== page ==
It was 1971 when the prisoner, emotionally drained, sleep deprived, chained, and dehumanized in his rough muslin smock was thrown into a tiny dark closet by the cruel guard nicknamed John Wayne, to endure solitary confinement without food or bathroom privileges. You might think this scene was from Hanoi in Vietnam, or at best a military prison in the United States. You'd be close. This brutal activity was funded by the United States Navy, which was interested in learning more about the psychological mechanisms in a prison environment. It took place at Stanford University in California, and the prisoner had done nothing wrong other than to volunteer for a research project. This was the infamous Stanford Prison Experiment, conducted by professor of psychology Dr. Philip Zimbardo.
Philip Zimbardo grew up in what he describes as a "South Bronx ghetto", and as a boy watched his close friends engage in acts of violence, abuse drugs, and wind up in jail. He grew fascinated by the question of why good people do bad things, and became convinced from a very young age that bad environments tend to poison the people placed into them. Put a good person into an evil situation, and that person will become evil. He later wrote:
To investigate this I created an experiment. We took women students at New York University and made them anonymous. We put them in hoods, put them in the dark, took away their names, gave them numbers, and put them in small groups. And sure enough, within half an hour those sweet women were giving painful electric shocks to other women within an experimental setting... Any situation that makes you anonymous and gives permission for aggression will bring out the beast in most people. That was the start of my interest in showing how easy it is to get good people to do things they say they would never do.
From his body of work, it is easy to conclude that he was actively interested in justifying a preconceived notion: That good people will become evil if you put them into an evil environment. About a decade after getting his Ph.D. in psychology from Yale, Zimbardo went to Stanford University, where he got tenure and then set about planning the experiment that was to define his career.
24 students were recruited for a two-week experiment for which they would each receive $15 per day. They were randomly assigned to be either prison guards or inmates. The prisoners were surprised to be picked up unexpectedly at their homes by real Palo Alto police officers. They were roughly hustled to their new home, stripped, deloused, and put into rough muslin smocks with no underwear. Zimbardo described it:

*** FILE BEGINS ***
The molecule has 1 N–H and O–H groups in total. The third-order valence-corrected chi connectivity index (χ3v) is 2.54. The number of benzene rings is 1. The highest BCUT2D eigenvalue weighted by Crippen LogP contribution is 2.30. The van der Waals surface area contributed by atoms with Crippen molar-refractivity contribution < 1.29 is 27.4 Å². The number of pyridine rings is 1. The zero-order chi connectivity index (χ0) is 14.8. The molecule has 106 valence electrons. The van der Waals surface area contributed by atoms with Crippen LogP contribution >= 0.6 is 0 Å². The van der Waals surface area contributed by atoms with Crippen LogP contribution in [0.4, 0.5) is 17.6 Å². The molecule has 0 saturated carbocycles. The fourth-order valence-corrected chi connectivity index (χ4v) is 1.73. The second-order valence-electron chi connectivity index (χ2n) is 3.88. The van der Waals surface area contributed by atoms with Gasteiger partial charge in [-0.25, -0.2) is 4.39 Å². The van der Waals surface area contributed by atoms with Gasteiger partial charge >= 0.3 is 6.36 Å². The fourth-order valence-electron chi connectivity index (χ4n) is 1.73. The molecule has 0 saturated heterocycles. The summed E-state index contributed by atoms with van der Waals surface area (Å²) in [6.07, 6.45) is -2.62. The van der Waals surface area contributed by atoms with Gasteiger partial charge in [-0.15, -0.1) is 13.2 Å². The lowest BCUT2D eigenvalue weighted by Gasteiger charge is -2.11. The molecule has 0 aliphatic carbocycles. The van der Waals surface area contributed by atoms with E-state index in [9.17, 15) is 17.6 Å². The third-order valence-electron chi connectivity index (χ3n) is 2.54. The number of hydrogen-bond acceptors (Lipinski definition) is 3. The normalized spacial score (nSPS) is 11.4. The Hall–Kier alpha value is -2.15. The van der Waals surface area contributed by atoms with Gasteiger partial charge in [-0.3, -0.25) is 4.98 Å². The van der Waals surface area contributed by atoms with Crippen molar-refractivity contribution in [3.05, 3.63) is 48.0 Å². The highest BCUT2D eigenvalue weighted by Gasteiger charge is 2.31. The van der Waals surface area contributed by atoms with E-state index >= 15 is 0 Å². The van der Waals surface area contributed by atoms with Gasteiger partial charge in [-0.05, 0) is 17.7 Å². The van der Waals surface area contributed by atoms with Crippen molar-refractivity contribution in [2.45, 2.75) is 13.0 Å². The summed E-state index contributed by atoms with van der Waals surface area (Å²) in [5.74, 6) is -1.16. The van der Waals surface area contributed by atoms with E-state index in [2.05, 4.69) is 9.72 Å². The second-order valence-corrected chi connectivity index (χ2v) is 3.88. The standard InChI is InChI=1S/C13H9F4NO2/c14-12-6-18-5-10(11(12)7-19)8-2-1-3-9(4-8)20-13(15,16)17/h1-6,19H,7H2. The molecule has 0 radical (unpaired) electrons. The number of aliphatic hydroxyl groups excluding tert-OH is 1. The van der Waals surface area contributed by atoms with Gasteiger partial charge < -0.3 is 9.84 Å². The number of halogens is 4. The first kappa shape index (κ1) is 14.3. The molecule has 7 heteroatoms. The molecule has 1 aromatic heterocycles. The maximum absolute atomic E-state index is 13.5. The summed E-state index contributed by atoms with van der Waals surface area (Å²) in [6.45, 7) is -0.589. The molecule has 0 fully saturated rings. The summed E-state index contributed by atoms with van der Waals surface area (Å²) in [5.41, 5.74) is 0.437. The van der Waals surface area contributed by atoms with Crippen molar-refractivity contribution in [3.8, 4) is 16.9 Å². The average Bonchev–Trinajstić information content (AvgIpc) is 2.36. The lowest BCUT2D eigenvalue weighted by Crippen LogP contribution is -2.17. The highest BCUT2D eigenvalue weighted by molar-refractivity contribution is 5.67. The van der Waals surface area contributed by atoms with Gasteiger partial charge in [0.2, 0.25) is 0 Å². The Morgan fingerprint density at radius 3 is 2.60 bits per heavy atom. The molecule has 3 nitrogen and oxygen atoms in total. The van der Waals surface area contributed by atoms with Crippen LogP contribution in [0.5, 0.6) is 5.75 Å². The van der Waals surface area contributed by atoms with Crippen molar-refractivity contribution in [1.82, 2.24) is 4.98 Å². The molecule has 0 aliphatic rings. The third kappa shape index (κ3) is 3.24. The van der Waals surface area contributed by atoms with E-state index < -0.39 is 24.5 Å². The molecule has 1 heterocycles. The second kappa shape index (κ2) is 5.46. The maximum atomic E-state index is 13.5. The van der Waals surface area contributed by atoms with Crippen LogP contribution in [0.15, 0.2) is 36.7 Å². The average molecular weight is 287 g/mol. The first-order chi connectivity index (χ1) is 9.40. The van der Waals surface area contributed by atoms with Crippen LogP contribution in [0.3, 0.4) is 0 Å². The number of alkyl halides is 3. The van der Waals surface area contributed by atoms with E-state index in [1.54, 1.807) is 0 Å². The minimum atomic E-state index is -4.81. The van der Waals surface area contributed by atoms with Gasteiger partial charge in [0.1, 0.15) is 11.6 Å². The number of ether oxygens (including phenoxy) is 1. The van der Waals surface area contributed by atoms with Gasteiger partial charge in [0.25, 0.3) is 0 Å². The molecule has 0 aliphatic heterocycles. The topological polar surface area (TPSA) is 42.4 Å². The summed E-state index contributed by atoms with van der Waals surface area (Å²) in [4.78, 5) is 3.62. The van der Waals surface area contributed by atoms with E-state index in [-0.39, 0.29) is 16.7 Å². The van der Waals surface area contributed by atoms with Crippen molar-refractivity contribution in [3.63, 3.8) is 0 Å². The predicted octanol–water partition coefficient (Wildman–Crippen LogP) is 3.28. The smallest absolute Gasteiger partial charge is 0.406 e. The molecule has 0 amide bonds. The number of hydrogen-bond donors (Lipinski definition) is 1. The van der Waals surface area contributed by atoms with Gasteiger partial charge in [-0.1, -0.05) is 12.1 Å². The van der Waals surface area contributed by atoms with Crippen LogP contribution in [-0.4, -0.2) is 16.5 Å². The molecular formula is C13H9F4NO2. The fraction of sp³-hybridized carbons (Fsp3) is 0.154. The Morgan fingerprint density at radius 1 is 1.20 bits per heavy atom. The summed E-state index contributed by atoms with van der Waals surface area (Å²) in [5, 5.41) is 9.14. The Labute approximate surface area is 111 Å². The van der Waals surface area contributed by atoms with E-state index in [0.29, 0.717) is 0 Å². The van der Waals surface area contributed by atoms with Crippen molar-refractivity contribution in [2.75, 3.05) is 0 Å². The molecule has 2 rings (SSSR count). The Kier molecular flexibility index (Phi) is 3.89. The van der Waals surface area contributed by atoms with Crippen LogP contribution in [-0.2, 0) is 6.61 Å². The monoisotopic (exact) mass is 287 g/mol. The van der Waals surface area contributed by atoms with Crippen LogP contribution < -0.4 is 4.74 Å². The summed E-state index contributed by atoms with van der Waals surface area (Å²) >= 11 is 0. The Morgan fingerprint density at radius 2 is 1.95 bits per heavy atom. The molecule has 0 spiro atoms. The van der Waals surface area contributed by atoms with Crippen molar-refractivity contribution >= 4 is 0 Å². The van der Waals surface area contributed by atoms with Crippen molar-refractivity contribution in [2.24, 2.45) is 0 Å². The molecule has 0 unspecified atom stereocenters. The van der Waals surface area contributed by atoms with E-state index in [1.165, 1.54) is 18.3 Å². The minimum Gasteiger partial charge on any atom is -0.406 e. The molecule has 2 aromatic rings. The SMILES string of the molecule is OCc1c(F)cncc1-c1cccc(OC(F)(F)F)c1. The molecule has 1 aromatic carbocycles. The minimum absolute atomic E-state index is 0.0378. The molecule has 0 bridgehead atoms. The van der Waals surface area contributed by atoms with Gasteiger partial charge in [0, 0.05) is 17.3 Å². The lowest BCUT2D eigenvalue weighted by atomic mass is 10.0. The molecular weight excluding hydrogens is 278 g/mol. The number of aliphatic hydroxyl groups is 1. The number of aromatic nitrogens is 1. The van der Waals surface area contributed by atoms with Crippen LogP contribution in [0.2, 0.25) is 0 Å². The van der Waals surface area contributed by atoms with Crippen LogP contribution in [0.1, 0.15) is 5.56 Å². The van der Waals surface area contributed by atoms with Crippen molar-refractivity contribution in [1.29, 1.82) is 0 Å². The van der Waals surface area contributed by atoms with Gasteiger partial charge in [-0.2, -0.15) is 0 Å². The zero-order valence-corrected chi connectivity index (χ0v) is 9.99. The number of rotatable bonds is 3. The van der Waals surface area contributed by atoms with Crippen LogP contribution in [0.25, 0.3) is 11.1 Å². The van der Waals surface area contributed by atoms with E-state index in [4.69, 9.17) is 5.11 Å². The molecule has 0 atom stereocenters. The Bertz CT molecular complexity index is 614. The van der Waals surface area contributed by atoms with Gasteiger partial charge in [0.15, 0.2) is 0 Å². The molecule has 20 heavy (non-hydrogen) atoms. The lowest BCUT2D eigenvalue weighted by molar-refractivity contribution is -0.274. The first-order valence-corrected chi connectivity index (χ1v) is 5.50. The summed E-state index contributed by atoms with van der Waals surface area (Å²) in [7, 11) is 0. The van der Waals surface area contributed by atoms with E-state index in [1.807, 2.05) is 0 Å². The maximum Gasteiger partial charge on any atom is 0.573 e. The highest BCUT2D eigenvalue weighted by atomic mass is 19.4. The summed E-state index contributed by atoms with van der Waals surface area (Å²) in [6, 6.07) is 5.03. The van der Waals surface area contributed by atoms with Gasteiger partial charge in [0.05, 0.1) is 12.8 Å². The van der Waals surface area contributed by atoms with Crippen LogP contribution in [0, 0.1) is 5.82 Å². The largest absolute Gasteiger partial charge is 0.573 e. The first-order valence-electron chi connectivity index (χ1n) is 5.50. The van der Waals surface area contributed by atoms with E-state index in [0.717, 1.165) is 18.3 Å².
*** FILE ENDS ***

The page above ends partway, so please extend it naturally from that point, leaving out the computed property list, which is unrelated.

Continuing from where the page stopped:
The question there was, what happens when you put good people in an evil place? We put good, ordinary college students in a very realistic, prison-like setting in the basement of the psychology department at Stanford. We dehumanized the prisoners, gave them numbers, and took away their identity. We also deindividuated the guards, calling them Mr. Correctional Officer, putting them in khaki uniforms, and giving them silver reflecting sunglasses like in the movie Cool Hand Luke. Essentially, we translated the anonymity of Lord of the Flies into a setting where we could observe exactly what happened from moment to moment.
The results have become legendary. Some of the guards seemed to relish their newfound authority a little too much, becoming sadistic, and working extra hours just for fun. The torment they put on the prisoners was real. Some began showing physical manifestations of stress and psychological trauma, to the point that one third of them had to be removed from the experiment early. In fact, it got so bad that Zimbardo decided to end the experiment after only six days, less than half the planned duration.
Zimbardo's conclusion was clear. Good, ordinary college students willingly became sadistic tormentors, simply because they were given the permission, the means, and the expectation of doing so. The Stanford Prison Experiment, and this well-publicized result, became a permanent fixture in the popular conception of psychology.
The problem is that a lot of the psychology community disagrees with his findings. Some found that any results were rendered meaningless by insufficient controls. Some have problems with his analysis of the results, reaching a different conclusion based on the same data. Some found the sample population invalidated by selection biases, or the size of the sample inadequate for statistically useful results. Some found methodological flaws that tainted the participants' behavior. Let's look at some of these criticisms in closer detail.
First, the issue of selection bias. Selection bias is where you choose your subjects in such a way that they are not truly representative of the general population. In this case, Zimbardo advertised to students to participate in an experiment about "prison life". Clearly, a large segment of the general population would be repulsed by such a concept, and you've got to have questions about anyone attracted to that idea. Thus, all applicants to the Stanford Prison Experiment were preselected for comfort with the idea of "prison life".